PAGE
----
Now turning to revenue. Total revenues for the first quarter of 2006 were $693 million, an increase of 61% from total revenues of $430 million in the first quarter of 2005. Compared to fourth quarter 2005, total revenues up $609 million, total revenues increased by $84 million or 40%. This growth was primarily driven by higher HIV product sales and higher royalty revenues from Roche's fourth quarter Tamiflu sales. Revenue from Gilead's product sales increased by 40% in the first quarter of this year compared to the same period last year as both our HIV and HDV product franchises continue to grow.

Revenue from Gilead's product sales increased sequentially by 30% due primarily to higher HIV product sales. HIV product sales grew to $451 million for the first quarter of 2006, up 50% compared to $301 million in the first quarter of 2005, and up 70% sequentially from the fourth quarter of 2005. This growth continues to be driven by strong sales of Truvada and Viread. Truvada sales were $249 million for the first quarter of 2006 more than double Truvada sales for the same period last year and an increase of 30% sequentially.

In the United States, Truvada sales were $180 million in the first quarter of 2006, an increase of 20% sequentially and more than double our total Truvada product sales for the first quarter of 2005. Viread sales in the United States for the first quarter of 2006 decreased by 21% compared to the same period last year and decreased by 2% sequentially.

Although there was a decrease in Viread sales quarter-over-quarter, Viread ended the first quarter with inventory levels slightly above the contractual bands we have in place with our major wholesalers as specified to our inventory management agreement. This is expected, as days of inventory will fluctuate based on declining demand for Viread as Truvada demand continues to escalate.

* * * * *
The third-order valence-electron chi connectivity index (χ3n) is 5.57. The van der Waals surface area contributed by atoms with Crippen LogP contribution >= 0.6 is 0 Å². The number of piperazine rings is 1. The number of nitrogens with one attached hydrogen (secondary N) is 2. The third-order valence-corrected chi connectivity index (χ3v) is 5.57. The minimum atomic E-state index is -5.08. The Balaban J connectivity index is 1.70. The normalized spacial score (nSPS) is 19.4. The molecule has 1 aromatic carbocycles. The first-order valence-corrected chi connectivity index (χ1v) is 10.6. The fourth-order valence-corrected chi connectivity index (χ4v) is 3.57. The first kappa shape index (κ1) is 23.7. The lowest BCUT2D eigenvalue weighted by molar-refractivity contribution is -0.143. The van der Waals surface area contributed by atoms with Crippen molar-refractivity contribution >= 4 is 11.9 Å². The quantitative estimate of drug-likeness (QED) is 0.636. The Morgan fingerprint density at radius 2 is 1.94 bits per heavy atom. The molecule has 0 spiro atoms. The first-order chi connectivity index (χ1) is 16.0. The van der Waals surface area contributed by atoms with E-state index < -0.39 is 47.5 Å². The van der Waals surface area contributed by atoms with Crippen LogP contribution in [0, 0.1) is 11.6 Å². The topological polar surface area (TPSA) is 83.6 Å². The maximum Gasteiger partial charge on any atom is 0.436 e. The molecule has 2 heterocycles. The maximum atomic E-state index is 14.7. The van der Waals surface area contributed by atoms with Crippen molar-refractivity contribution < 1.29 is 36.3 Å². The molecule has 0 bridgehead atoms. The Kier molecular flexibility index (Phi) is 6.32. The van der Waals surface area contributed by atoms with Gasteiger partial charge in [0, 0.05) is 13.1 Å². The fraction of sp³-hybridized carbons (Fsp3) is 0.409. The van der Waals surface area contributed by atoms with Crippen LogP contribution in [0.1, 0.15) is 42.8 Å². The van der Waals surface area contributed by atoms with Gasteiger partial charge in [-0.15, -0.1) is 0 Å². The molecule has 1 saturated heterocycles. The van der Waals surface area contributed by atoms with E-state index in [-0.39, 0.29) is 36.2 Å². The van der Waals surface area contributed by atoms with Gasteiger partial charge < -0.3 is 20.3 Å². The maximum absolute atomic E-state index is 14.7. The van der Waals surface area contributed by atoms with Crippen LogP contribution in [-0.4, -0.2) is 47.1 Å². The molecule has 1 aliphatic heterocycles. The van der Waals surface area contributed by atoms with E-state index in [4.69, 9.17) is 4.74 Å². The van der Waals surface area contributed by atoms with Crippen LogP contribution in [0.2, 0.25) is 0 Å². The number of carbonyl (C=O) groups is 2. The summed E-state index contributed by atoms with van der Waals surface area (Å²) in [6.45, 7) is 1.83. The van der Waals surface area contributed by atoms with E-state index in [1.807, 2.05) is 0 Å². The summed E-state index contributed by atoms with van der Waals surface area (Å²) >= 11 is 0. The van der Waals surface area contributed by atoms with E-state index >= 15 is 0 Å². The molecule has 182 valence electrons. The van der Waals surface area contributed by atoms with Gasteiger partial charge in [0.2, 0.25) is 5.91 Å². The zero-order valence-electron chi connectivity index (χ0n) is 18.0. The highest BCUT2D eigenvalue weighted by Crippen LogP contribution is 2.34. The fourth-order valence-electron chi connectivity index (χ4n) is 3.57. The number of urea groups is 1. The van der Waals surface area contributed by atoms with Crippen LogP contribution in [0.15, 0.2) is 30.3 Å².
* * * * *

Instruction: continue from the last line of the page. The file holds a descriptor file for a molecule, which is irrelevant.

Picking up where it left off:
In Europe, Truvada sales in the first quarter of 2006 increased sequentially by 64%, while Viread sales decreased sequentially by only 4%. We are only now beginning to see the impact of the European launch of Truvada on Viread and expect as we saw in the U.S., declining sales of Viread as patients switch from a Viread containing regimen to one containing Truvada. In countries though where Truvada is either early in its launch or is not yet launched, Viread continues to be strong. For example, in Brazil, we saw large government purchases of Viread in the first quarter of this year. However, the nature of government purchases is that they are less predictable in sales in normal distribution channel and we cannot predict the size or timing of future purchases.